Page 923 - Week 03 - Thursday, 3 April 2008

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damaged through accident or disease. Stem cells can be obtained from an embryo, natural or cloned, which usually involves killing the embryo, or they can be obtained from adults, children, umbilical cords, placentas or cadavers.

Cloned embryos are the subject of the current bills. Scientists hope that they can create stem cells which match the DNA of a particular patient using human embryo cloning. The process requires the creation and destruction of cloned human embryos, which is unethical, and research to date has shown many problems in deriving treatments from cloned embryos. In fact, no treatments have been produced using a cloned human embryo, despite years of research in some countries.

The world’s first cloned human embryo was reported in the scientific literature in early 2008. The researchers used somatic cell nuclear transfer, or SCNT, to clone five early-stage embryos, called blastocysts, from donated human eggs and skin cells from two men. The news of the world’s first cloned human embryo did not generate the media storm that might have been expected. This is most likely because the California cloners’ work was outstripped by a breakthrough in ethical stem cell research which was reported in November 2007. Over 70 treatments have been developed using ethical adult stem cells. The long list includes treatments for brain cancer, ovarian cancer, skin cancer, several types of leukaemia, multiple sclerosis, arthritis, Parkinson’s disease, spinal cord injury, anaemia, stroke and regeneration of the corneas—in fact, all the diseases that people say that we need embryonic cloning to cure.

Two papers, one by Yamanaka in the journal Cell2, and one by Thomson in the journal Science3, show that the ordinary skin cell of a human can be transformed into the equivalent of an embryonic stem cell without ever creating or destroying an embryo. These leading international laboratories working in embryonic stem cell research have shown that pluripotent 4 stem cells—iPS cells—can be induced from an adult mouse and human cells. These findings were verified in late 2007. These iPS cells have been shown to have all the properties previously attributed to embryonic stem cells and thus provide a means of preparing individually tailored pluripotent cells without the ethical problems involved in therapeutic cloning.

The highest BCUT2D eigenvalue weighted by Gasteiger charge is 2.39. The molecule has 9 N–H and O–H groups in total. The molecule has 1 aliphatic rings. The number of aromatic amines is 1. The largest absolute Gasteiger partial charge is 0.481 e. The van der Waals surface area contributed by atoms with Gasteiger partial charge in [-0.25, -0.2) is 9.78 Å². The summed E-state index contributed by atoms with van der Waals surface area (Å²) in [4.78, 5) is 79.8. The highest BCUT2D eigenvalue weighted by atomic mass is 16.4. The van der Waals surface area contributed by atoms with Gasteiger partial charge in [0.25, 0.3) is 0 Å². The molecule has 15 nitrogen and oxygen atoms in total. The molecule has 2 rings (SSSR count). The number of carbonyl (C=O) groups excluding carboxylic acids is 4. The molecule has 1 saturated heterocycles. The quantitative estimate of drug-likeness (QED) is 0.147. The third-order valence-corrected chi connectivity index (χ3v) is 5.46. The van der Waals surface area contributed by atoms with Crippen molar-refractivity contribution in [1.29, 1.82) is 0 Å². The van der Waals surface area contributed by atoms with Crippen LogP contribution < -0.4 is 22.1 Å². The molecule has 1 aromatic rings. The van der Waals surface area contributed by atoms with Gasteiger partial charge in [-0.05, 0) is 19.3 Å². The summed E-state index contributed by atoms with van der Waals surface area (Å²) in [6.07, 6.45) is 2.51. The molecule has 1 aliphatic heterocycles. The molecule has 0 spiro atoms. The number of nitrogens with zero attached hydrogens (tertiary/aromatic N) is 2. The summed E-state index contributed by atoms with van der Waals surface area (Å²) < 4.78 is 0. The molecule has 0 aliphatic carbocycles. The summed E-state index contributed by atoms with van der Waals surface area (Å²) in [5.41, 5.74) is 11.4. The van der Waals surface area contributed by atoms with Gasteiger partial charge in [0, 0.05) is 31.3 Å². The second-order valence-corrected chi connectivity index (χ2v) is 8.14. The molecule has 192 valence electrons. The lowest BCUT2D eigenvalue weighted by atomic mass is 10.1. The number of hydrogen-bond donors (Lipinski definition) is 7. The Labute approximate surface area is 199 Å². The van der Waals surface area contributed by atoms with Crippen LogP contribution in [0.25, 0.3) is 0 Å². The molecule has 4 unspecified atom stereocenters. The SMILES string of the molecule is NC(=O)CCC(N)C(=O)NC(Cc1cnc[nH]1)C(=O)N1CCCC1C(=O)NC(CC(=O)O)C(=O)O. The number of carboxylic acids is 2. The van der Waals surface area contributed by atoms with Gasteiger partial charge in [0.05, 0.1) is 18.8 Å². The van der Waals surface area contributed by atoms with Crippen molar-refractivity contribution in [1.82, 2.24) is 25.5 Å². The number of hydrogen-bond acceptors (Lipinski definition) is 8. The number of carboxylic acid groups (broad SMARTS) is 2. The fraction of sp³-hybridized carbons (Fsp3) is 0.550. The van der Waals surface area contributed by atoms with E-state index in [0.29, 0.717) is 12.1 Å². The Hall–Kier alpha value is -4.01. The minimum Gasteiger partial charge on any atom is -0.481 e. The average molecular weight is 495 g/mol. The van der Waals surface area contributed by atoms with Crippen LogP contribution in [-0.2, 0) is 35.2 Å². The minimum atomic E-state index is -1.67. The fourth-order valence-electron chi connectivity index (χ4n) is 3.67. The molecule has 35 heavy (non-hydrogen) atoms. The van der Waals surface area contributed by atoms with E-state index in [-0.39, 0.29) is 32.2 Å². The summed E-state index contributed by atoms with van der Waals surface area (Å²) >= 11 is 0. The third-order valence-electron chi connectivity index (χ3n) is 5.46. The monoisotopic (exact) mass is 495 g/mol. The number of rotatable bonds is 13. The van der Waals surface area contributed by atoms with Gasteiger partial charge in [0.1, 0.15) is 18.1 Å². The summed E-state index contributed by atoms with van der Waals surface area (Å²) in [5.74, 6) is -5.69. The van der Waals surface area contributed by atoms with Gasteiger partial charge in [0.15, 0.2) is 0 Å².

To this must be added the fact that iPS cells can be readily prepared, whereas human therapeutic cloning is an inefficient process that has only been reported once in the peer-reviewed literature in 2008 and is likely to require unacceptably large numbers of egg donations by women, with all the attendant risks of that procedure. The recently published first success with therapeutic cloning in a primate required 304 monkey eggs to be provided in order to produce two embryonic stem cell lines.

Professor Ian Wilmut of Edinburgh university is famous for cloning Dolly the sheep and is regarded as the father of cloning. He has announced he would now pursue ethical adult stem cell research following the latest breakthroughs in this field. Even Professor Loane Skene, a leading member of the previous government’s Lockhart committee which recommended therapeutic cloning, told ABC radio:

It’s a very exciting breakthrough and if it works then it wouldn’t be necessary to use the embryo process any longer, which would take away a lot of the ethical concerns.

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